As part of its response, Coinbase created a görüntü featuring CEO Brian Armstrong and General Counsel Paul Grewal talking through the exchange’s history.
Grewal told CoinDesk that representatives from the exchange had met with officials from the SEC after filing the response. Any SEC enforcement action will need a majority of the five commissioners to vote in favor. The benefit of a Wells response is that these commissioners will have both the Enforcement Division’s argument and the company’s response when they decide how to vote, he said.
“Our sense is they remain unpersuaded at the staff level,” he said. “We’re fully preparing for litigation, just to be very clear, and have been doing so for some time. I always remain optimistic that cooler heads will prevail but you should not be under any illusion that we are holding out any hope that somehow the SEC will change its mind.”
Coinbase already owns both a broker-dealer and alternative trading system, but needs SEC and Financial Industry Regulatory Authority (FINRA) approval to operate them, the company said. It also said it had 45 money transmitter licenses, a New York BitLicense and a designated contract market.
The exchange has also asked a number of questions to the SEC, including about its asset listing process, the Wallet product and its staking services. The SEC has now alleged that all three of these types of products may be in violation of securities laws, the exchange said.
“A chronology of just some of Coinbase’s efforts to engage with the Commission over four years spans eight pages and is attached as Appendix A. This list includes dozens of instances in which Coinbase sought clarity from the Commission on when registration might be required for digital asset companies, and, if so, how to effect such registration, including with respect to its dormant broker-dealer and ATS,” the filing said.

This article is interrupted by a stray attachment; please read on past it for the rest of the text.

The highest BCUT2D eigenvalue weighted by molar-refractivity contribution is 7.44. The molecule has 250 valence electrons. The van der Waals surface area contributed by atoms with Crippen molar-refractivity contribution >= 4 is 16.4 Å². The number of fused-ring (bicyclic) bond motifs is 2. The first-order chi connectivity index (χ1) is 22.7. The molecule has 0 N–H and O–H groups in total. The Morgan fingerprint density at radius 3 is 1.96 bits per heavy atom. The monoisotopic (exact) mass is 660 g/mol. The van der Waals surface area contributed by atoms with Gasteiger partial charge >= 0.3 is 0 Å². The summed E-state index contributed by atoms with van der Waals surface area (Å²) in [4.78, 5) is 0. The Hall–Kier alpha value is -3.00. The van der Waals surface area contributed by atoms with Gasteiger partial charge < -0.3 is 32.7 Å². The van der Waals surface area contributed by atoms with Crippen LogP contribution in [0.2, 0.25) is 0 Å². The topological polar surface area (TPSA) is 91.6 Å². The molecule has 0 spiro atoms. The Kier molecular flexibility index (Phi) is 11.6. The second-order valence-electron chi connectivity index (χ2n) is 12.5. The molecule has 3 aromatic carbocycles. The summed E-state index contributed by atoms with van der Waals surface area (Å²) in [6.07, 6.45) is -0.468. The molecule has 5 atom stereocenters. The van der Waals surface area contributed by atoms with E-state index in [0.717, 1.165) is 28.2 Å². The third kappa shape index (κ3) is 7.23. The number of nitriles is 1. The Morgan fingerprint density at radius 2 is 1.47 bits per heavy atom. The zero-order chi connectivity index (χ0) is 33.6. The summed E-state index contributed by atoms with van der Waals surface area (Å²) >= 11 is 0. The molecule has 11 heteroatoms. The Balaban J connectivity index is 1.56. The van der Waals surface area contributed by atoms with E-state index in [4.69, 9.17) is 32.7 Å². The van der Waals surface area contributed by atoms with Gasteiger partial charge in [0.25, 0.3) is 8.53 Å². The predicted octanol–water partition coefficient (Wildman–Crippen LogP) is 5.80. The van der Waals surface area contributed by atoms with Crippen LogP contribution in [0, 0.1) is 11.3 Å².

According to the filing, Coinbase provided information in response to SEC staff questions about all three of these types of products, but “the staff raised no concerns during” meetings about the products.
The exchange also argued it did not receive “fair notice” from the regulator about the enforcement action, arguing repeatedly in the document that “one media statement by a member of the Commission is not policy guidance.”
“We’ve seen the SEC shift its position on what assets qualify as securities. You have statements from the chair himself dating back to his time at MIT where he states that 75% of assets was not a security. Even after he became chair he said he believed there was no registration framework in place and was willing to work with Congress,” Grewal said.
Coinbase’s filing argued that the SEC could provide further rulemaking to clarify how it sees digital assets as securities.
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“If the Commission wants to consider how issuer disclosure, brokerage, custody, clearing, and related issues can work in the digital asset securities markets, Coinbase remains available to discuss these issues – and is keen to do so – at any time,” the filing said. “These issues need not, and should not, be addressed before a court.”